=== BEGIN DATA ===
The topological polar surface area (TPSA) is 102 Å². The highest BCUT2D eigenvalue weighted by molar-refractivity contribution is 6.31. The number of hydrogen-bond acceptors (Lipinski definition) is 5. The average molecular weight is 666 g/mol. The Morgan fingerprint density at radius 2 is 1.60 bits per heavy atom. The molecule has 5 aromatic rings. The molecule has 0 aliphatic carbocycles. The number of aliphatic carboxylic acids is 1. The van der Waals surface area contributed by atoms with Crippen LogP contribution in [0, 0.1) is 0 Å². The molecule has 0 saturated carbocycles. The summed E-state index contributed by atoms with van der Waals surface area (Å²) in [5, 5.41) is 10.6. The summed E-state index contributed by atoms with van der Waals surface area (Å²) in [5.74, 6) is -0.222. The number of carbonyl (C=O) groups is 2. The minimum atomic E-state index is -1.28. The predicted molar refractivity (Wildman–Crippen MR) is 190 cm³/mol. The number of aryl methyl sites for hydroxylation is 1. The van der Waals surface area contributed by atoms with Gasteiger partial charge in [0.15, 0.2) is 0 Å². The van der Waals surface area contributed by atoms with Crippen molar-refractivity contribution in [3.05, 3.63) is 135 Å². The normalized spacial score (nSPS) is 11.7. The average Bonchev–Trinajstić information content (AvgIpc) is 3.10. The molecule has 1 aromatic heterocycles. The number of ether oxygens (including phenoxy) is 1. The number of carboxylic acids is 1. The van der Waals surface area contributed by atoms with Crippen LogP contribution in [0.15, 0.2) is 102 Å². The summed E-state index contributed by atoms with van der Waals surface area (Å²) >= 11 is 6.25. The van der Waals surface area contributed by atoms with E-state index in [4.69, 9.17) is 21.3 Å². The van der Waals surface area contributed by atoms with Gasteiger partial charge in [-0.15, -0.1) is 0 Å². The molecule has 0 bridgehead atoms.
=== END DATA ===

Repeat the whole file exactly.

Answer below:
The topological polar surface area (TPSA) is 102 Å². The highest BCUT2D eigenvalue weighted by molar-refractivity contribution is 6.31. The number of hydrogen-bond acceptors (Lipinski definition) is 5. The average molecular weight is 666 g/mol. The Morgan fingerprint density at radius 2 is 1.60 bits per heavy atom. The molecule has 5 aromatic rings. The molecule has 0 aliphatic carbocycles. The number of aliphatic carboxylic acids is 1. The van der Waals surface area contributed by atoms with Crippen LogP contribution in [0, 0.1) is 0 Å². The molecule has 0 saturated carbocycles. The summed E-state index contributed by atoms with van der Waals surface area (Å²) in [5, 5.41) is 10.6. The summed E-state index contributed by atoms with van der Waals surface area (Å²) in [5.74, 6) is -0.222. The number of carbonyl (C=O) groups is 2. The minimum atomic E-state index is -1.28. The predicted molar refractivity (Wildman–Crippen MR) is 190 cm³/mol. The number of aryl methyl sites for hydroxylation is 1. The van der Waals surface area contributed by atoms with Gasteiger partial charge in [0.15, 0.2) is 0 Å². The van der Waals surface area contributed by atoms with Crippen molar-refractivity contribution in [3.05, 3.63) is 135 Å². The normalized spacial score (nSPS) is 11.7. The average Bonchev–Trinajstić information content (AvgIpc) is 3.10. The molecule has 1 aromatic heterocycles. The number of ether oxygens (including phenoxy) is 1. The number of carboxylic acids is 1. The van der Waals surface area contributed by atoms with Crippen LogP contribution in [0.15, 0.2) is 102 Å². The summed E-state index contributed by atoms with van der Waals surface area (Å²) >= 11 is 6.25. The van der Waals surface area contributed by atoms with E-state index in [4.69, 9.17) is 21.3 Å². The van der Waals surface area contributed by atoms with Gasteiger partial charge in [-0.15, -0.1) is 0 Å². The molecule has 0 bridgehead atoms.